Half Hollow Hills West's Michael Crispi practices on sideline. (Sept....

Half Hollow Hills West's Michael Crispi practices on sideline. (Sept. 16, 2010) Credit: Patrick E. McCarthy

How do you earn a college football scholarship when you're not quite good enough and not quite big enough to be a starting lineman in high school? For Mike Crispi of Half Hollow Hills West, it was a snap.

The senior has so much passion for the game that he dedicated himself to the upside-down world of long-snapping after tiring of butting heads with players who frequently were 50 pounds heavier. Crispi has achieved near perfection in this odd sport-specific skill, one in which he views his target while leaning forward in a crouched position looking back through his legs before delivering the football to someone whose kicks can earn glory.

Crispi gets his kicks by filling the role of football's equivalent of the lefty reliever who pitches to one lefty batter before departing. Crispi plays only when his team needs to punt or attempt a place kick. "I'm not the biggest guy, but I love football and I wanted to play in college," said Crispi, a 5-10½, 230-pounder who this week verbally accepted a scholarship offer to play football next year at Elon University in North Carolina, the nation's seventh-ranked Division I FCS school. "I knew that wouldn't happen unless I became unique. I figured long-snapping would be the way to do that."

His long hike to stardom began in the eighth grade at Candlewood Middle School when his coach told him to try snapping instead. "I wasn't that great at first but after a couple of games, I got better," Crispi said. "My coach told me, 'If you get good at it, they give out scholarships for this.' It seemed far-fetched at the time."

Not any more. Crispi did some online research and found out that there are about 10 scholarships a year awarded to long-snappers. USC and Syracuse were among the schools offering such scholarships this year. Notre Dame and New Mexico did it in 2009. He did 100 long snaps a day when he started honing the craft, plus spent countless hours in the weight room to strengthen his back, shoulder and leg muscles to increase snap speed. But the road to a scholarship went through the summer camp circuit.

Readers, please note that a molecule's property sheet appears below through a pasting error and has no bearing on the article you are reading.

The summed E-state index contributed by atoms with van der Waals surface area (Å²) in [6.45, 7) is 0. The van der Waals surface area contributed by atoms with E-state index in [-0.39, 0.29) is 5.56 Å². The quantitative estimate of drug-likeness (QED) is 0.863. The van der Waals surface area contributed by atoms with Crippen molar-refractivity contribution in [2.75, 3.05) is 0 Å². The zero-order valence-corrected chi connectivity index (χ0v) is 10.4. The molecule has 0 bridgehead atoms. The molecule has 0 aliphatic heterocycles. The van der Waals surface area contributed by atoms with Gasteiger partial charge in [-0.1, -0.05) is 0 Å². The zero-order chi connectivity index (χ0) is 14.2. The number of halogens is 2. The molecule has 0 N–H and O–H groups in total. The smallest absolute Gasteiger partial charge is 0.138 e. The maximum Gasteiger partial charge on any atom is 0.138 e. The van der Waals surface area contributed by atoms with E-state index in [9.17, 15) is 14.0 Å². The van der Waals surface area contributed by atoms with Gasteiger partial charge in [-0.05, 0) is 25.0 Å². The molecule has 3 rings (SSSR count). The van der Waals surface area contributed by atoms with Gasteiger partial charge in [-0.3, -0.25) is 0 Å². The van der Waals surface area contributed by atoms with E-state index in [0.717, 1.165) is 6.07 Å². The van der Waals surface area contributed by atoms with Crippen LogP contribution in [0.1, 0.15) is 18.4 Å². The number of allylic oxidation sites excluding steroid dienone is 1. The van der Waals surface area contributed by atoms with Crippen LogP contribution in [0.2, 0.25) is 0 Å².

After Crispi's sophomore year, he visited a camp at Rutgers and excelled. "There were 25 kids, mostly seniors, and I ended up in third place," Crispi recalled. "The special teams coach told me, 'You're pretty good at this for such a young age.' "

This past summer, Crispi attended several college camps on the East Coast. One of those was Elon, a school he discovered when visiting cousins in North Carolina during a school vacation his sophomore year. "We passed a billboard that said 'Elon Football' and I said, 'What's this?' I stopped and looked around the campus. It was a nice place. It was bizarre because I ran into the football coaches. I introduced myself and told them I was a long-snapper. They said, 'Come to our camp.' "

Crispi went from billboard to top billing when this past summer, Elon coaches were so impressed they told him he was the best high school long-snapper they had ever seen. He was regularly timed at getting the ball snapped to punters in 0.65 seconds, the time of most NFL long-snappers.

An official scholarship offer from Elon arrived by registered mail this week, followed by a call from head coach Pete Lembo. Crispi, who said he had preferred walk-on offers from a couple of major Division I schools, made a verbal commitment - non-binding until February's national signing week - on Tuesday night.

His dream was now a reality. According to Hills West coach Kyle Madden, Crispi hasn't had a bad snap in his three-year varsity career, which included last year's 12-0 Long Island Championship season. "Football is a sport where, as a coach, you worry about everything. With Mike, I don't have to worry about a thing," Madden said. "For three years, I've been guaranteed perfect snaps. In our opener , he made a perfect snap for our first-time kicker Kevin Stanis, who kicked the winning field goal in overtime."

Crispi said he needed that kind of pressure. "First time in my career I've even been in a situation where we had a game-winning field goal opportunity," he said. "I'm glad that happened because there are so many close games in college. That's why they recruit specialists."

And why Crispi this week was able to make a snap decision regarding his college choice.

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